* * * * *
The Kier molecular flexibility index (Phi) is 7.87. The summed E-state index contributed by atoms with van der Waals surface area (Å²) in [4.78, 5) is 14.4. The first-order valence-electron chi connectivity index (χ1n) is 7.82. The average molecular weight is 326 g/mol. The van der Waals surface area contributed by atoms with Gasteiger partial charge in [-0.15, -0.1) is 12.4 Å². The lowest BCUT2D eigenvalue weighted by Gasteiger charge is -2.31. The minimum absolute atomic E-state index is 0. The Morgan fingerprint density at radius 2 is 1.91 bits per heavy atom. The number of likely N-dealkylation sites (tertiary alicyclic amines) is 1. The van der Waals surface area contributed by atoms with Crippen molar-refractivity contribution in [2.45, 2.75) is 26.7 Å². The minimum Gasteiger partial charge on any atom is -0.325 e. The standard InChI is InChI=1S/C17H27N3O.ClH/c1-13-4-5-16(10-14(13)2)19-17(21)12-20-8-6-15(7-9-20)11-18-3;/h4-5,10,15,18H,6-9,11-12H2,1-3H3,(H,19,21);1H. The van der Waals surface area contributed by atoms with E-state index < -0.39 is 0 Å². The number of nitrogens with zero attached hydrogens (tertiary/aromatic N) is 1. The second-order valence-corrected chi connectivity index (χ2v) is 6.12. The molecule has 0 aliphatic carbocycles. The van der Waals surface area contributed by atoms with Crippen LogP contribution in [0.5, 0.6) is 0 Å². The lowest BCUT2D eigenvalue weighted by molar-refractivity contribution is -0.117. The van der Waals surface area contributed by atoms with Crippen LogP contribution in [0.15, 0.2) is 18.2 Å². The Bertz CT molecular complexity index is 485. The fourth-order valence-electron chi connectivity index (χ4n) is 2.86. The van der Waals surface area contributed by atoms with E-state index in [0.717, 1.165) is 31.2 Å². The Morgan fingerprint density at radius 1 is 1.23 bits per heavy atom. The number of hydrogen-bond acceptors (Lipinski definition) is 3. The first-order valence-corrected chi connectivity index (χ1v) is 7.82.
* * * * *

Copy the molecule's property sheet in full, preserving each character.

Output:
The Kier molecular flexibility index (Phi) is 7.87. The summed E-state index contributed by atoms with van der Waals surface area (Å²) in [4.78, 5) is 14.4. The first-order valence-electron chi connectivity index (χ1n) is 7.82. The average molecular weight is 326 g/mol. The van der Waals surface area contributed by atoms with Gasteiger partial charge in [-0.15, -0.1) is 12.4 Å². The lowest BCUT2D eigenvalue weighted by Gasteiger charge is -2.31. The minimum absolute atomic E-state index is 0. The Morgan fingerprint density at radius 2 is 1.91 bits per heavy atom. The number of likely N-dealkylation sites (tertiary alicyclic amines) is 1. The van der Waals surface area contributed by atoms with Crippen molar-refractivity contribution in [2.45, 2.75) is 26.7 Å². The minimum Gasteiger partial charge on any atom is -0.325 e. The standard InChI is InChI=1S/C17H27N3O.ClH/c1-13-4-5-16(10-14(13)2)19-17(21)12-20-8-6-15(7-9-20)11-18-3;/h4-5,10,15,18H,6-9,11-12H2,1-3H3,(H,19,21);1H. The van der Waals surface area contributed by atoms with E-state index < -0.39 is 0 Å². The number of nitrogens with zero attached hydrogens (tertiary/aromatic N) is 1. The second-order valence-corrected chi connectivity index (χ2v) is 6.12. The molecule has 0 aliphatic carbocycles. The van der Waals surface area contributed by atoms with Crippen LogP contribution in [0.5, 0.6) is 0 Å². The lowest BCUT2D eigenvalue weighted by molar-refractivity contribution is -0.117. The van der Waals surface area contributed by atoms with Crippen LogP contribution in [0.15, 0.2) is 18.2 Å². The Bertz CT molecular complexity index is 485. The fourth-order valence-electron chi connectivity index (χ4n) is 2.86. The van der Waals surface area contributed by atoms with E-state index in [0.717, 1.165) is 31.2 Å². The Morgan fingerprint density at radius 1 is 1.23 bits per heavy atom. The number of hydrogen-bond acceptors (Lipinski definition) is 3. The first-order valence-corrected chi connectivity index (χ1v) is 7.82.